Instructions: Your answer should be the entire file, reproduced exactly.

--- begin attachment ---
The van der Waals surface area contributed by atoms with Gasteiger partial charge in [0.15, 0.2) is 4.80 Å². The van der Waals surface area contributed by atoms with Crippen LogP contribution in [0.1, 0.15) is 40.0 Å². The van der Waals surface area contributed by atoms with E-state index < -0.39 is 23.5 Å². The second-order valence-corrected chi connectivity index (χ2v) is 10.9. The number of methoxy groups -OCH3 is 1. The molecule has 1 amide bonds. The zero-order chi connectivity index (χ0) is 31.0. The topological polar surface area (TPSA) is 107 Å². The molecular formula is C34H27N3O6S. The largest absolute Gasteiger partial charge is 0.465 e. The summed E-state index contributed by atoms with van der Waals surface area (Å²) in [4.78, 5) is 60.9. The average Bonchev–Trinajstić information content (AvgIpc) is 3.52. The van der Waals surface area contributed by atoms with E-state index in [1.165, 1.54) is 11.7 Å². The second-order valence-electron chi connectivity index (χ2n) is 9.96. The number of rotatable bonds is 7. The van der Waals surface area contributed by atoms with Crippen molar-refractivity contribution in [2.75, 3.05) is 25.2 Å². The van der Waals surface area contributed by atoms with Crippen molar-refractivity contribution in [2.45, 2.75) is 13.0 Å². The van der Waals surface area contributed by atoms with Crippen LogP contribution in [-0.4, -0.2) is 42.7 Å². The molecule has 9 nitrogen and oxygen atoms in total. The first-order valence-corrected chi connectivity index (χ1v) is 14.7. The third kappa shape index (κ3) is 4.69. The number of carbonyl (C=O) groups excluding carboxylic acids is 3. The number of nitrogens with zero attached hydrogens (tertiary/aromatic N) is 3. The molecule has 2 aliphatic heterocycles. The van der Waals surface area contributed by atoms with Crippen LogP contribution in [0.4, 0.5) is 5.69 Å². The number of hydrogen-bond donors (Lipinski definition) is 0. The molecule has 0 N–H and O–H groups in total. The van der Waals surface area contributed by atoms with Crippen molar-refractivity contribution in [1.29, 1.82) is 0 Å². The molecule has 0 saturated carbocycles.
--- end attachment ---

The van der Waals surface area contributed by atoms with Gasteiger partial charge in [0.15, 0.2) is 4.80 Å². The van der Waals surface area contributed by atoms with Crippen LogP contribution in [0.1, 0.15) is 40.0 Å². The van der Waals surface area contributed by atoms with E-state index < -0.39 is 23.5 Å². The second-order valence-corrected chi connectivity index (χ2v) is 10.9. The number of methoxy groups -OCH3 is 1. The molecule has 1 amide bonds. The zero-order chi connectivity index (χ0) is 31.0. The topological polar surface area (TPSA) is 107 Å². The molecular formula is C34H27N3O6S. The largest absolute Gasteiger partial charge is 0.465 e. The summed E-state index contributed by atoms with van der Waals surface area (Å²) in [4.78, 5) is 60.9. The average Bonchev–Trinajstić information content (AvgIpc) is 3.52. The van der Waals surface area contributed by atoms with E-state index in [1.165, 1.54) is 11.7 Å². The second-order valence-electron chi connectivity index (χ2n) is 9.96. The number of rotatable bonds is 7. The van der Waals surface area contributed by atoms with Crippen molar-refractivity contribution in [2.75, 3.05) is 25.2 Å². The van der Waals surface area contributed by atoms with Crippen molar-refractivity contribution in [2.45, 2.75) is 13.0 Å². The van der Waals surface area contributed by atoms with Crippen LogP contribution in [-0.4, -0.2) is 42.7 Å². The molecule has 9 nitrogen and oxygen atoms in total. The first-order valence-corrected chi connectivity index (χ1v) is 14.7. The third kappa shape index (κ3) is 4.69. The number of carbonyl (C=O) groups excluding carboxylic acids is 3. The number of nitrogens with zero attached hydrogens (tertiary/aromatic N) is 3. The molecule has 2 aliphatic heterocycles. The van der Waals surface area contributed by atoms with Crippen LogP contribution in [0.4, 0.5) is 5.69 Å². The number of hydrogen-bond donors (Lipinski definition) is 0. The molecule has 0 N–H and O–H groups in total. The van der Waals surface area contributed by atoms with Crippen molar-refractivity contribution in [1.29, 1.82) is 0 Å². The molecule has 0 saturated carbocycles.